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5 herbs backed by science to help you sleep

Sleep-soothing herb. Picture: Nisa Saral/Pexels

Sleep-soothing herb. Picture: Nisa Saral/Pexels

Published Feb 3, 2023


It’s important to note that although many herbs are harmless and have no side effects it is worth talking to your doctor before making any drastic changes.

Your body naturally heals itself through sleep. A restful night’s sleep gets you ready for a successful day. To feel refreshed and at ease, it’s recommended you get seven to nine hours of sleep, although sometimes getting good sleep can be challenging.’s sleep specialists with the assistance of Dr Nayantara Santhi have shown how using natural herbs can be beneficial for people who have trouble falling asleep at night.

How can herbs promote sleep?

For a night of comfortable sleep, natural herbs provide potent sleep-enhancing effects. They can soothe your senses and calm your nerves so you can have a good night’s sleep.

Stress, anxiety, and a hurried lifestyle are frequently to blame for sleep deficiency. Serotonin production is impacted by stress, however, taking herbal supplements can make up for this shortfall.

Some herbal remedies are rich in tryptophan, an amino acid that helps serotonin synthesis. Serotonin supplementation corrects the chemical imbalance causing underlying insomnia, the most prevalent sleep condition.

5 Best Herbs to try


You can have better sleep thanks to lavender’s hypnotic, relaxing, and antidepressant effects. According to studies, lavender herbs help calm your nerves, lessen anxiety, and stabilise mood disorders. Reduced stress, anxiety, and a positive mood promote daytime wakefulness and more sustained sleep at night. Typically, lavender is used via sprays or inhaled.

Essential oils have a lot of flavour, and because they are rarely called for in recipes, it is important to know when to add them. Picture: Pexels/Mareefe


The soothing properties of the therapeutic herb chamomile date back thousands of years. Modern-day scientific studies support the effectiveness of chamomile. It eases sleeplessness, calms your nerves, and reduces anxiety.

One study discovered that drinking chamomile tea at night for two weeks reduced sleep inefficiency and depression in postpartum women who had trouble sleeping. Chamomile tea is a well-liked calming beverage because it contains nerve-relaxing flavonoids.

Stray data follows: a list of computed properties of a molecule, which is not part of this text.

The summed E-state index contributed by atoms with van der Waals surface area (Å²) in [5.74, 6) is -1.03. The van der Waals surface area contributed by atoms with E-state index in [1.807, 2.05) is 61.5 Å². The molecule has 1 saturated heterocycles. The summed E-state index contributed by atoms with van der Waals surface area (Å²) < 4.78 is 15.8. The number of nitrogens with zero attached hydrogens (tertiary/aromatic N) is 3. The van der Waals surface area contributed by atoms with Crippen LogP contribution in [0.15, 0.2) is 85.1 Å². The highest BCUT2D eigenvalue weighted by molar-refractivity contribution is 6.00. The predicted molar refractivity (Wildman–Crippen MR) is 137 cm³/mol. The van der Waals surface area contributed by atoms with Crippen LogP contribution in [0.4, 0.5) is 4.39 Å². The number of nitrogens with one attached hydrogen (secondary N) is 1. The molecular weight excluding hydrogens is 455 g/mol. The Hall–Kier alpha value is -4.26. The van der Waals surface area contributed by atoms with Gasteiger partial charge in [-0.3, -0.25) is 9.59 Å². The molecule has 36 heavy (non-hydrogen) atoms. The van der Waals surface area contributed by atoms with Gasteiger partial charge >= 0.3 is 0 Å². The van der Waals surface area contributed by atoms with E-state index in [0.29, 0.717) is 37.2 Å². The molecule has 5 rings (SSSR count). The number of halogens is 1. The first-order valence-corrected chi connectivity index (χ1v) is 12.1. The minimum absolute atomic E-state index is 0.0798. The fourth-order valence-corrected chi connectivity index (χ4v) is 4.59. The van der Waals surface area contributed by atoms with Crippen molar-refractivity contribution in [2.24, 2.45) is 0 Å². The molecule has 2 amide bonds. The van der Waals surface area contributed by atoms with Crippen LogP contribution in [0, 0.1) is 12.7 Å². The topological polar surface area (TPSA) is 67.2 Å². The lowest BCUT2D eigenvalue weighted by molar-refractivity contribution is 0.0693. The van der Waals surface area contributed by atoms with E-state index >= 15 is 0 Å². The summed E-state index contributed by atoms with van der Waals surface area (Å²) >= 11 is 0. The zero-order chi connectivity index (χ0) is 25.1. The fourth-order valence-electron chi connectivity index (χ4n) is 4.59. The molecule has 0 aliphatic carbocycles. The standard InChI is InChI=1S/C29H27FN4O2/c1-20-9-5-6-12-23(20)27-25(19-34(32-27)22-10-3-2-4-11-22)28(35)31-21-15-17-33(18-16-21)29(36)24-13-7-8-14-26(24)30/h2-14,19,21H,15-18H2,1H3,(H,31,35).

Chamomile tea is made from the chamomile flower and is used to treat a wide range of health issues.Picture: cottonbro studio/Pexels


Patients who suffer from insomnia, restlessness, and anxiety are frequently treated with valerian plant roots. The valerian root’s valerenic acid prevents the breakdown of the Gaba neurotransmitter. This encourages more restful sleep. To promote deep sleep, valerian uses the same principles as anti-anxiety medications. Valerian is widely available and comes in tablet form.

Valerian root has a long history of use as a sedative. Picture: FPhil Mitchell /pexels.


Passionflower contains nerve-soothing flavonoids that promote better sleep and stress relief. This tasty tropical flower is frequently used in herbal, over-the-counter sedatives.

Chemicals in passion flower have calming effects. Picture: Pela Peters /Pexels.


Ashwagandha is a medicinal plant that is frequently used to treat insomnia since research has shown it to help reduce sleep onset delay and enhance sleep quality. Triethylene glycol, which is present in the plant’s leaves, serves to reduce stress and anxiety, promote serenity, and make it easier to fall asleep.

How to use herbs for sleep

Herbal tea

By adding 1 tsp of herbs to a cup of boiling water, you can brew herbal tea. After 20 minutes, drain it and drink it. Herbal tea is acceptable to have two to three glasses of each day.

Essential oils

When it’s time for bed, add herb-flavoured essential oils to your warm water bath for a relaxing, sleep-inducing experience. Massage olive, grapeseed, or coconut oil infused with herbs on specific body parts, such as the forehead, neck, wrist, chest, hands, or feet. Undiluted essential oils could cause a reaction on your skin, therefore diluting them lowers the likelihood.'s spokesperson said: “Sleep disturbances happen when the typical procedures of waking up and/or starting sleep do not take place. Genetic, environmental, sleep-related, and other psychobiological factors may all play a role in this.

“If the pattern of sleep disturbances continues over time, these factors can create a vicious cycle of ongoing sleep problems with consequences in our waking lives. ‘As they say, sleep health is as important as diet and exercise for our well-being.’”